According to county records, Chester County once had 85 covered bridges, 21 of which were shared with other counties. The earliest recorded covered bridge in Chester County was built in 1807 and the most recent in 1899. Only 15 covered bridges remain today, the oldest being the Hall’s Sheeder Bridge built in 1850. The covered bridge played an important part in the transportation system of the County throughout the 19 th century. Many of the bridges were built to serve local mills and the transportation of agricultural produce to market.
The bridge in Valley Forge just reopened. How long will this one be down? With a crash like this, there is undoubtedly severe structural damage possible, isn’t there?
Why are people so hard on our covered bridges?
I have been told by someone who looked at the bridge who saw it after accident and said it was dark, but they could I’d see there were a few new gouges in the Burr truss timbers. They were going to see what they could see in daylight – fingers crossed.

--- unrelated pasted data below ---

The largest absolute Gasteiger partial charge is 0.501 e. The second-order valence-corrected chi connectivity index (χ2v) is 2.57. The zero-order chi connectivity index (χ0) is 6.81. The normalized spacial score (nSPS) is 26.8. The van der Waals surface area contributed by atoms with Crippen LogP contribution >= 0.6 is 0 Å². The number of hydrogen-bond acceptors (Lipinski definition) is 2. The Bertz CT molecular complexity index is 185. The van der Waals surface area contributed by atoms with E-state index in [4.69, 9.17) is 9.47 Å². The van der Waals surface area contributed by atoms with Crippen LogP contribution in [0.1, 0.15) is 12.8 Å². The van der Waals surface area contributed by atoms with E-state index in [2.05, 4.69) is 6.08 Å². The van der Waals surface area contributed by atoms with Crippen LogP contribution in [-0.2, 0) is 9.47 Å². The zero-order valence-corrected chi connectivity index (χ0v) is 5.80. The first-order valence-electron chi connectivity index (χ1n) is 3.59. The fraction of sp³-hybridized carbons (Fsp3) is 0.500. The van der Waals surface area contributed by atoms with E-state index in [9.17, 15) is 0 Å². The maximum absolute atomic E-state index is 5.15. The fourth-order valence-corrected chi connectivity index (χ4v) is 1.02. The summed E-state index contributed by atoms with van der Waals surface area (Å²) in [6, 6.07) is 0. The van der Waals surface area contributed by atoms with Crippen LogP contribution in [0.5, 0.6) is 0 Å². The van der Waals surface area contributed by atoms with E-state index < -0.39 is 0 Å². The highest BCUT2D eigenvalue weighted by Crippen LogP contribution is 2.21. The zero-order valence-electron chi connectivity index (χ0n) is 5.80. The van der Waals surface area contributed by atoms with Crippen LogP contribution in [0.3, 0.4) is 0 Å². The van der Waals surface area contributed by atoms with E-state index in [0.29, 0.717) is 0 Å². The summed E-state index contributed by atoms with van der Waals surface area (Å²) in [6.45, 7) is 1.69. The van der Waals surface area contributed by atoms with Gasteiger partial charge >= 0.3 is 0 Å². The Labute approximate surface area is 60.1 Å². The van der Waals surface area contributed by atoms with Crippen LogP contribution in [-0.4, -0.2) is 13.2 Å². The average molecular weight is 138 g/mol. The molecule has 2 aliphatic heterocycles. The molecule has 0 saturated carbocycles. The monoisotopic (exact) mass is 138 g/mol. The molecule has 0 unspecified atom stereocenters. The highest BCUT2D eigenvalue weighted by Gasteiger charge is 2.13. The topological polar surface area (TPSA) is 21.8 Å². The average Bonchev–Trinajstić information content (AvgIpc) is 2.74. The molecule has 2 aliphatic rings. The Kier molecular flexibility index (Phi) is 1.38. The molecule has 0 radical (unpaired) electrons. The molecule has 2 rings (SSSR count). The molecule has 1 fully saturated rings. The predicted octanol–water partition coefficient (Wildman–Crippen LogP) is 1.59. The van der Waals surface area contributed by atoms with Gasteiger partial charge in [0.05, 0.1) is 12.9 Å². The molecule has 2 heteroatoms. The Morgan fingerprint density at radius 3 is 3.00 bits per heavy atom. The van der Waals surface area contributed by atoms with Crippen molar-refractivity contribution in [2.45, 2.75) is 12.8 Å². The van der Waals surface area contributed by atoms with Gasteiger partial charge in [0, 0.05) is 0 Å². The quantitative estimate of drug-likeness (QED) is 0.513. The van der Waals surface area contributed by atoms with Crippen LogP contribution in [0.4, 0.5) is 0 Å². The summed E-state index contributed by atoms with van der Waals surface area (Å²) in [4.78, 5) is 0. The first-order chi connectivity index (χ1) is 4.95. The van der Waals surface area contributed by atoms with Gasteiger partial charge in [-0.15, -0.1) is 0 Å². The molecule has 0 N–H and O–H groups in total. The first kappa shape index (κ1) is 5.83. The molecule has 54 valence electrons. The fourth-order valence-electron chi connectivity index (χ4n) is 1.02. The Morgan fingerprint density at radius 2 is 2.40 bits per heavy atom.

Burr truss is the design – the combination of arch and multiple “King posts” – originally designed by Theodore Burr in around 1804 and patented in 1817. The bridge also interestingly enough has steel beams, and no weight limit. The truss structure really only supports the walls and roof.
But last time we went over this bridge I did notice that it had some deferred maintenance going on. I am not sure technically who owns the bridge. Is it PennDOT or Chester County. This is the oldest bridge in Chester County still in active use.